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Dictionary of Wisconsin History

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Term: Oschwald, Ambrose 1801 - 1873

Definition:

Catholic priest, b. Mundelfingen, Baden. He was educated at Donaueschingen and at the Univ. and Seminary of Freiburg. Oschwald was ordained in the priesthood in 1833, and soon founded an immigrant society dedicated to the establishment of a religious community in the U.S. In 1854 Oschwald and his followers left Europe and migrated to Wisconsin, where they purchased 3,840 acres of land in Manitowoc County and established St. Nazianz. In this religious community the members were pledged to own all things in common, to work only for sustenance, and to live according to monastic-type rules, which Oschwald believed promoted a high degree of virtue. This almost self-sufficient community, despite the hardships of the first few years, had built a convent and monastery by 1858; an orphanage was completed in 1866, a seminary in 1871, and a boarding school at nearby Charlestown in 1872. Shortly before his death, Oschwald named his own successor to lead the community. However, dissatisfaction with the new man, legal discrepancies in Oschwald's will, and the general breakdown of the system soon led to litigation over the disposal of the property and to failure of the communal, semimonastic, experiment. Several years later, after the litigation had been settled, St. Nazianz was taken over by the Church and maintained as a Catholic center. Diamond Jubilee, St. Nazianz, Wis. (St. Nazianz, 1929); Wis. Mag. Hist., 5; Proc. State Hist. Soc. Wis., 1903 (1904); Social Justice Review, 49 (1956), p. 26; WPA MS.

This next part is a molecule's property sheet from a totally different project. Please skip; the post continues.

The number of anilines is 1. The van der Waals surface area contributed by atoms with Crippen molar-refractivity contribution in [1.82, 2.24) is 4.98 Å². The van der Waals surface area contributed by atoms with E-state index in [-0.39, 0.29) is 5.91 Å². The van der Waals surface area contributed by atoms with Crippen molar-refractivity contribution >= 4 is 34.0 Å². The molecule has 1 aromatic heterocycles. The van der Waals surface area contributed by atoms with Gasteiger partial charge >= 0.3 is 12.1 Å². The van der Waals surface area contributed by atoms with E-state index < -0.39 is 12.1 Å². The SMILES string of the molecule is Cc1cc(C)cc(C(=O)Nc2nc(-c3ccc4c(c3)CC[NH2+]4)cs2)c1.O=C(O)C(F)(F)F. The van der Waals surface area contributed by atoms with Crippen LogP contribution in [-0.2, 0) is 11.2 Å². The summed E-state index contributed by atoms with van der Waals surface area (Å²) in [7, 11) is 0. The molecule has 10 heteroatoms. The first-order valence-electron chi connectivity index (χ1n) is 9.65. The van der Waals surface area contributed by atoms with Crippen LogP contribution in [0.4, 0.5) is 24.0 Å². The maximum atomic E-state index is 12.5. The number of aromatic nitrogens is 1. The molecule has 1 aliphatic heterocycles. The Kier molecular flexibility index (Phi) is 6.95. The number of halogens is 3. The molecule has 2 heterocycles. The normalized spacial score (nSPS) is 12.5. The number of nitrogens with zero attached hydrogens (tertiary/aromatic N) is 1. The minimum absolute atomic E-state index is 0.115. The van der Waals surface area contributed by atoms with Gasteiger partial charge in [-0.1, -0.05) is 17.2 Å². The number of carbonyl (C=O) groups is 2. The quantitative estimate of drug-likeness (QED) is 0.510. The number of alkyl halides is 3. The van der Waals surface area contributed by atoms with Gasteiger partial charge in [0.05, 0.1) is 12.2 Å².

View newspaper clippings at Wisconsin Local History and Biography Articles.

View a related article at Wisconsin Magazine of History Archives.

[Source: Dictionary of Wisconsin biography]
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